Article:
We had also warned previously the current extension of the market, combined with overbought conditions, was due for a reversal.
On a very short-term basis the market has reversed the previously overbought condition to oversold. This could very well provide a short-term “sellable bounce” in the market back to the 50-dma. As shown in the chart below, any rally should be used to reduce portfolio risk in the short-term as the test of the 200-dma is highly probable.
(We are not ruling out the possibility the market could decline directly to the 200-dma. However, the spike in volatility and surge in negative sentiment suggests a bounce is likely first.)
As I noted in this past weekend’s newsletter, we have been taking actions within our portfolios to prepare for this correction and sharing those actions with our RIAPRO subscribers (30-Day Free Trial).
July 22nd Portfolio Update: This morning action was taken and we took profits on 10% of 11 of our equity holdings. All of these positions had gains in excess of 20% since January 1st.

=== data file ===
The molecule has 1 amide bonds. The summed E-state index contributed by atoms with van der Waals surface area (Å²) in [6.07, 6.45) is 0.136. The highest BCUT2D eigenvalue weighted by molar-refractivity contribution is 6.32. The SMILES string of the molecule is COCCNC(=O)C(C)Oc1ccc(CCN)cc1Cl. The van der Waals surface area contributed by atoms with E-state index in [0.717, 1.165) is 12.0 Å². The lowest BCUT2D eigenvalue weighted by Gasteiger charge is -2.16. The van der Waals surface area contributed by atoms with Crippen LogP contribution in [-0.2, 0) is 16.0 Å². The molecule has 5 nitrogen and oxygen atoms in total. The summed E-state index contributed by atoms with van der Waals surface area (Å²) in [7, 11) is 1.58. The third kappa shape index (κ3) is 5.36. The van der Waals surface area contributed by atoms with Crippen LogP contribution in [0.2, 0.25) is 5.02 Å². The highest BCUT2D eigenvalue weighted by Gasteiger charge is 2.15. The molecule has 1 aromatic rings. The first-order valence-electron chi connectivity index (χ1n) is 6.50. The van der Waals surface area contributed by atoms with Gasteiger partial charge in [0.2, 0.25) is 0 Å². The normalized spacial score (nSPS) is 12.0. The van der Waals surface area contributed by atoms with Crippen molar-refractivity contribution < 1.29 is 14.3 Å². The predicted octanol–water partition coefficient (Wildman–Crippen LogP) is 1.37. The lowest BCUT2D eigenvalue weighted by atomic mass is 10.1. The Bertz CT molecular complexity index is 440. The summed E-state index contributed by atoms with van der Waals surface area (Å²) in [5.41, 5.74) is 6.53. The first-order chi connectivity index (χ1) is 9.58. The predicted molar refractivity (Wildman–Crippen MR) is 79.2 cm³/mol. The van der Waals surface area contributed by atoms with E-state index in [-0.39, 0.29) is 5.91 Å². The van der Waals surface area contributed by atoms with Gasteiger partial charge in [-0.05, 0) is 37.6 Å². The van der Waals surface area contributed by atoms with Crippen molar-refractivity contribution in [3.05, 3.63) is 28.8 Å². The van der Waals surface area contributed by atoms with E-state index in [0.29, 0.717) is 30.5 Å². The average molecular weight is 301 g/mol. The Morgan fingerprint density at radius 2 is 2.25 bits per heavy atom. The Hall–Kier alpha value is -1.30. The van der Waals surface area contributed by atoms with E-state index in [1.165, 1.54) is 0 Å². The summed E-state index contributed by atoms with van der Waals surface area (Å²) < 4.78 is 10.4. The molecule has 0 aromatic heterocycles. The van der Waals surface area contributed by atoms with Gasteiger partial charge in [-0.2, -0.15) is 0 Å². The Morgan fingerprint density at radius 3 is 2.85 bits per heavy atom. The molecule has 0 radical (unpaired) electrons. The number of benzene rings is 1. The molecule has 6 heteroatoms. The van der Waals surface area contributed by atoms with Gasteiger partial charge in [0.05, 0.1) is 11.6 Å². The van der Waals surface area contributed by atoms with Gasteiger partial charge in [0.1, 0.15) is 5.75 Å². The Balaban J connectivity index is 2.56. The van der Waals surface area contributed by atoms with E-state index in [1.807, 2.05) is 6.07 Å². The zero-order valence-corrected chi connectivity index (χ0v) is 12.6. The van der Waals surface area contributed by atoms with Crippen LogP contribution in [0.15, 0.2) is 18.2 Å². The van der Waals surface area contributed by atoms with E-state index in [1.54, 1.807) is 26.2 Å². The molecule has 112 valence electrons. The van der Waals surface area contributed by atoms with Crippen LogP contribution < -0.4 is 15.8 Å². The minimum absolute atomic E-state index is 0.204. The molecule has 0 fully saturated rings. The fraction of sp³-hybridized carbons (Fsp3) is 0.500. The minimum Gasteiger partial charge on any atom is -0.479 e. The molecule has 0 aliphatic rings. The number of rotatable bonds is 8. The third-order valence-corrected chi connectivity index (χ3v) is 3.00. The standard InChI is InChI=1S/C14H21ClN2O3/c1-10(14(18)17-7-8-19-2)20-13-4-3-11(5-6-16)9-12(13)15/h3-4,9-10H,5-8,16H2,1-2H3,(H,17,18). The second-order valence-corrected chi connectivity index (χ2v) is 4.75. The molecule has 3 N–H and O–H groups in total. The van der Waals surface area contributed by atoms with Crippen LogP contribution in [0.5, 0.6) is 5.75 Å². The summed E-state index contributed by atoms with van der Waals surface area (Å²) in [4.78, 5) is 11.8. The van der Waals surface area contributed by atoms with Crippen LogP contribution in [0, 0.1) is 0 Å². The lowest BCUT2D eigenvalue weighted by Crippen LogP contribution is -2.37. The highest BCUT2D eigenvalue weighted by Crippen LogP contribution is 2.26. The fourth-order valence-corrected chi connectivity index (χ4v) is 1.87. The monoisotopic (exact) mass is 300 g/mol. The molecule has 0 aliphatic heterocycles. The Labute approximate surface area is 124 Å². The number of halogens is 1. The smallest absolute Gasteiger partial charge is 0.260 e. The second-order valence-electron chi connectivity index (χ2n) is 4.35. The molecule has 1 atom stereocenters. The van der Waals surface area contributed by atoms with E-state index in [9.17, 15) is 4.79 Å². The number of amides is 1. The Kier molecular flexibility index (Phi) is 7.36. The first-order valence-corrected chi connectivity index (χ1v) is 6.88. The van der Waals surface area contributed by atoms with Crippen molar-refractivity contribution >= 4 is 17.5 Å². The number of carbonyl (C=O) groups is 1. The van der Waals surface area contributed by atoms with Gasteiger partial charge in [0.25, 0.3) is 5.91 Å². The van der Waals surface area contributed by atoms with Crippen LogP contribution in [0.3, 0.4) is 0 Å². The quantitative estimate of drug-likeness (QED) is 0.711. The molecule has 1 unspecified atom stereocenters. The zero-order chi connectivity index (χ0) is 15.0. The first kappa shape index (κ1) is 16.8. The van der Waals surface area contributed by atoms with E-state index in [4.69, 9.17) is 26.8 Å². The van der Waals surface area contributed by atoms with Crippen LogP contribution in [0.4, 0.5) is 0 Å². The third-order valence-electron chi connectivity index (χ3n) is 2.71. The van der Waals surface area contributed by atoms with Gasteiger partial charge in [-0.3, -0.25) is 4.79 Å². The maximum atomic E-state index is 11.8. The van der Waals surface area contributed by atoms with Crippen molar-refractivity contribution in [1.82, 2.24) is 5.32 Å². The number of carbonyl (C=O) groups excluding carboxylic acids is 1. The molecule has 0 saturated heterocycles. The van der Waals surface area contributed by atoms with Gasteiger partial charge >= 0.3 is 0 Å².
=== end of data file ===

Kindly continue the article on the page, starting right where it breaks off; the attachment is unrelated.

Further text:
Those actions played well with the S&P declining by roughly -3.00% on Monday as our Equity and ETF portfolios only declined by –0.93% and –1.04% respectively.
Monthly Signals Remain Bearish
Given that monthly data is very slow-moving, longer-term signals can uncover changes to the trend which short-term market rallies tend to obfuscate.
Interestingly, despite recent “all-time” highs in the S&P 500, the monthly signal have all aligned to “confirm” a “sell signal.” Since 1950, such an alignment has been somewhat of a rarity. The risk of ignoring the longer-term signal currently is that it may be signaling a more important topping process remains intact.
The technical signals, which do indeed lag short-term turns in the market, have not confirmed the bullish attitude. Rather, and as shown in the chart above, the negative divergence of the indicators from the market should actually raise some concerns over longer-term capital preservation.
What This Means And Doesn’t Mean
What this analysis DOES NOT mean is that you should “sell everything” and “hide in cash.”
As always, long-term portfolio management is about “tweaking” things over time.
At a poker table, if you have a “so so” hand, you bet less or fold. It doesn’t mean you get up and leave the table altogether.